Despite the ability to beat chess grandmasters, poker professionals and strategy game players, artificial intelligence (AI) has not yet progressed to the point at which it can outduel a human being in high-speed, high-G air-to-air combat. The US Defense Advanced Research Projects Agency (DARPA), however, is seeking to change that, looking to automate air-to-air combat, enabling reaction times at machine speeds and freeing pilots to concentrate on the larger air battle.
Turning aerial dogfighting over to AI is less about dogfighting, which is likely to be rare in the future, and more about giving pilots the confidence that AI and automation can handle a high-end fight. As soon as new human fighter pilots learn to take off, navigate, and land, they are taught aerial combat manoeuvres. Contrary to popular belief, new fighter pilots learn to dogfight because it represents a crucible in which pilot performance and trust can be refined. To accelerate the transformation of pilots from aircraft operators to mission battle commanders — able to entrust dynamic air combat tasks to unmanned, semi-autonomous airborne assets from the cockpit — the AI must first prove it can handle the basics.
To pursue this vision, DARPA created the Air Combat Evolution (ACE) programme, which aims to increase pilot trust in autonomous combat technology by using human-machine collaborative dogfighting as its initial challenge scenario.
“Being able to trust autonomy is critical as we move toward a future of warfare involving manned platforms fighting alongside unmanned systems,” observed ACE Program Manager in DARPA’s Strategic Technology Office (STO), Lt Col Dan Javorsek. “We envision a future in which AI handles the split-second manoeuvring during within-visual-range dogfights, keeping pilots safer and more effective as they orchestrate large numbers of unmanned systems into a web of overwhelming combat effects.”
ACE is one of several STO programmes designed to enable DARPA’s ‘mosaic warfare’ vision, which shifts warfighting concepts away from a primary emphasis on highly capable manned systems — with their high costs and lengthy development timelines — to a mix of manned and less-expensive unmanned systems that can be rapidly developed, fielded, and upgraded with the latest technology to address changing threats. Linking manned and unmanned systems creates a ‘mosaic,’ wherein individual components can easily be recomposed to create different effects or quickly replaced if destroyed, resulting in a more resilient warfighting capability.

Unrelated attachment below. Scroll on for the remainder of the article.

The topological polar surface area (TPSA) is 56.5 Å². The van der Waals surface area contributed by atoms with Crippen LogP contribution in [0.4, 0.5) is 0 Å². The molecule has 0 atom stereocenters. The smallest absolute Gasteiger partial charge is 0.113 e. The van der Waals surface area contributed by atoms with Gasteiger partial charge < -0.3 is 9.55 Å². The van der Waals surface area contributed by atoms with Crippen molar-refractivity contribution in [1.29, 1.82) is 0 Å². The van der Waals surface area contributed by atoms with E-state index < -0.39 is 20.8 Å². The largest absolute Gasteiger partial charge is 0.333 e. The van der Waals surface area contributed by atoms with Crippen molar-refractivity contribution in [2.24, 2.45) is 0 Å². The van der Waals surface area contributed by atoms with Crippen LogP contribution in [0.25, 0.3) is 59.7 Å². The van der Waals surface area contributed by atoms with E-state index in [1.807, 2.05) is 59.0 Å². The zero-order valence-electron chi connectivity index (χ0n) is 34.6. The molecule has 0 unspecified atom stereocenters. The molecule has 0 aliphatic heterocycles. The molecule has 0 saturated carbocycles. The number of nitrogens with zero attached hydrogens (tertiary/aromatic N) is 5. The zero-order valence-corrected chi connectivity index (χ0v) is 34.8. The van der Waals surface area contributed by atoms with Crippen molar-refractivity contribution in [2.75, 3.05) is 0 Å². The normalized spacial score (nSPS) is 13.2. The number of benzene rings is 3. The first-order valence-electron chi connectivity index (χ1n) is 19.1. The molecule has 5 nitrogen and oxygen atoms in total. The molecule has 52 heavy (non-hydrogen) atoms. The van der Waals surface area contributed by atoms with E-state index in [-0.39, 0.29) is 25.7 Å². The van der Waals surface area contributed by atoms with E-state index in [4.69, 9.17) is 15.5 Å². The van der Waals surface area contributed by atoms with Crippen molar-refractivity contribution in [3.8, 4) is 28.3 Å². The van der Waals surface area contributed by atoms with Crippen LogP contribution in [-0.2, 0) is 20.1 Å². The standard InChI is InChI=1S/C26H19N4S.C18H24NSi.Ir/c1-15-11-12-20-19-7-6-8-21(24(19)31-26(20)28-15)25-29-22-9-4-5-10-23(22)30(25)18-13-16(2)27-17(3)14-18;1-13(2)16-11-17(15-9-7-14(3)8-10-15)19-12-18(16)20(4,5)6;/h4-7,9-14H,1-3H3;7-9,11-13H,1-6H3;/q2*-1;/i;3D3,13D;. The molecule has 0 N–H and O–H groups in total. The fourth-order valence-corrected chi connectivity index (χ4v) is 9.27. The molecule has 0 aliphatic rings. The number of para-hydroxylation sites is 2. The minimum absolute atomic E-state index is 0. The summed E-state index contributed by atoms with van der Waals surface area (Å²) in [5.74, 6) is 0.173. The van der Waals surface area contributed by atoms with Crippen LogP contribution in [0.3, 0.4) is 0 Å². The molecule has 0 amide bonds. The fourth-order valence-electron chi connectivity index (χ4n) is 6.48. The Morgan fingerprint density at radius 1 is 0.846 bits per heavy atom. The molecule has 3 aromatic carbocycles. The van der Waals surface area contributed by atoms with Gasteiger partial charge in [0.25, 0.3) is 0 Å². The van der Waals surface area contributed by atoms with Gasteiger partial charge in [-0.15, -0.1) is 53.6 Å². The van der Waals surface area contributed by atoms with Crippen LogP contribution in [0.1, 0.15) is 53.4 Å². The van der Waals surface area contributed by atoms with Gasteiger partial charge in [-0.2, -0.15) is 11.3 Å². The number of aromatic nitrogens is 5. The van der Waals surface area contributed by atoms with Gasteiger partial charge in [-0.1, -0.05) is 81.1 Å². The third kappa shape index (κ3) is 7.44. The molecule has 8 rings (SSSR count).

The ACE programme will train AI in the rules of aerial dogfighting in similar fashion to how new fighter pilots are taught, starting with basic fighter manoeuvres in simple, one-on-one scenarios. While highly nonlinear in behaviour, dogfights have a clearly defined objective and measurable outcomes which, coupled with the inherent physical limitations of aircraft dynamics, makes them a good test case for advanced tactical automation. Like human pilot combat training, the AI performance expansion will be closely monitored by fighter instructor pilots in the autonomous aircraft, which will help co-evolve tactics with the technology. These subject matter experts will play a key role throughout the programme.
“Only after human pilots are confident that the AI algorithms are trustworthy in handling bounded, transparent and predictable behaviours will the aerial engagement scenarios increase in difficulty and realism,” commented Javorsek. “Following virtual testing, we plan to demonstrate the dogfighting algorithms on sub-scale aircraft leading ultimately to live, full-scale manned-unmanned team dogfighting with operationally representative aircraft.”
DARPA seeks a broad spectrum of potential proposers for each area of study, including small companies and academics with little previous experience with the Defense Department. To that end, before Phase 1 of the programme begins, DARPA will sponsor a stand-alone, limited-scope effort focused on the first technical area: automating individual tactical behaviour for one-on-one dogfights. Designated ‘AlphaDogfight Trials,’ this initial solicitation will be issued by AFWERX, a US Air Force innovation catalyst with the mission of finding novel solutions to service challenges at startup speed. The AFWERX trials, which will be announced in the near future, will pit AI dogfighting algorithms against each other in a tournament-style competition.
“Through the AFWERX trials, we intend to tap the top algorithm developers in the air combat simulation and gaming communities,” Javorsek explained. “We want them to help lay the foundational AI elements for dogfights, on which we can build as the programme progresses.”